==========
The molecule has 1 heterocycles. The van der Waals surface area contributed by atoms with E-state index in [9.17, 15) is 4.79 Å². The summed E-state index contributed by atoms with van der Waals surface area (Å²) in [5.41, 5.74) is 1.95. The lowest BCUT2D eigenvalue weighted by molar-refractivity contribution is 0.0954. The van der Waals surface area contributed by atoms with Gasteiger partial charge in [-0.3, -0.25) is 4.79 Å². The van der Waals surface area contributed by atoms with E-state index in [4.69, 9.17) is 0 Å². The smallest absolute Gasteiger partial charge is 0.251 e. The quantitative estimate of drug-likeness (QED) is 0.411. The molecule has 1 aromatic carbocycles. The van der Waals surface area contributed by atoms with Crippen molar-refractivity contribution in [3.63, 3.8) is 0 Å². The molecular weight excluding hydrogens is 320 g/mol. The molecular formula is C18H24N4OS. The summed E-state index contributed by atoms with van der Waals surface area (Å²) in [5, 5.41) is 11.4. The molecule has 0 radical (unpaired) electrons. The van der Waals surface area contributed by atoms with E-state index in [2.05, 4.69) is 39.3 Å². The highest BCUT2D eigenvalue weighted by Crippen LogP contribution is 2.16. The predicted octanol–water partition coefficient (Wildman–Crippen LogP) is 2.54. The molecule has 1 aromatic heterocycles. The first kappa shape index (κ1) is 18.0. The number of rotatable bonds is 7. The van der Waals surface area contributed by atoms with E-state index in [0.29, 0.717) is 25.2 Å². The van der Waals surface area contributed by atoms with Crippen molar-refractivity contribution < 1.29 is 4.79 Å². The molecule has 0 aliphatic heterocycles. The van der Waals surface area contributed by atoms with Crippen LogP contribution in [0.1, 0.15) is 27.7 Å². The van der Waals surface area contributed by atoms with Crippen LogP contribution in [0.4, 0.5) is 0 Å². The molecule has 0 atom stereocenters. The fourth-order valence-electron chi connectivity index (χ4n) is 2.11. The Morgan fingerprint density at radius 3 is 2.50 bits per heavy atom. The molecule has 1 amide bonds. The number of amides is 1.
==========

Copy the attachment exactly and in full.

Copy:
The molecule has 1 heterocycles. The van der Waals surface area contributed by atoms with E-state index in [9.17, 15) is 4.79 Å². The summed E-state index contributed by atoms with van der Waals surface area (Å²) in [5.41, 5.74) is 1.95. The lowest BCUT2D eigenvalue weighted by molar-refractivity contribution is 0.0954. The van der Waals surface area contributed by atoms with Gasteiger partial charge in [-0.3, -0.25) is 4.79 Å². The van der Waals surface area contributed by atoms with E-state index in [4.69, 9.17) is 0 Å². The smallest absolute Gasteiger partial charge is 0.251 e. The quantitative estimate of drug-likeness (QED) is 0.411. The molecule has 1 aromatic carbocycles. The van der Waals surface area contributed by atoms with Crippen molar-refractivity contribution in [3.63, 3.8) is 0 Å². The molecular weight excluding hydrogens is 320 g/mol. The molecular formula is C18H24N4OS. The summed E-state index contributed by atoms with van der Waals surface area (Å²) in [5, 5.41) is 11.4. The molecule has 0 radical (unpaired) electrons. The van der Waals surface area contributed by atoms with E-state index in [2.05, 4.69) is 39.3 Å². The highest BCUT2D eigenvalue weighted by Crippen LogP contribution is 2.16. The predicted octanol–water partition coefficient (Wildman–Crippen LogP) is 2.54. The molecule has 1 aromatic heterocycles. The first kappa shape index (κ1) is 18.0. The number of rotatable bonds is 7. The van der Waals surface area contributed by atoms with E-state index in [0.29, 0.717) is 25.2 Å². The van der Waals surface area contributed by atoms with Crippen molar-refractivity contribution < 1.29 is 4.79 Å². The molecule has 0 aliphatic heterocycles. The van der Waals surface area contributed by atoms with Crippen LogP contribution in [0.1, 0.15) is 27.7 Å². The van der Waals surface area contributed by atoms with Crippen LogP contribution in [0.4, 0.5) is 0 Å². The molecule has 0 atom stereocenters. The fourth-order valence-electron chi connectivity index (χ4n) is 2.11. The Morgan fingerprint density at radius 3 is 2.50 bits per heavy atom. The molecule has 1 amide bonds. The number of amides is 1.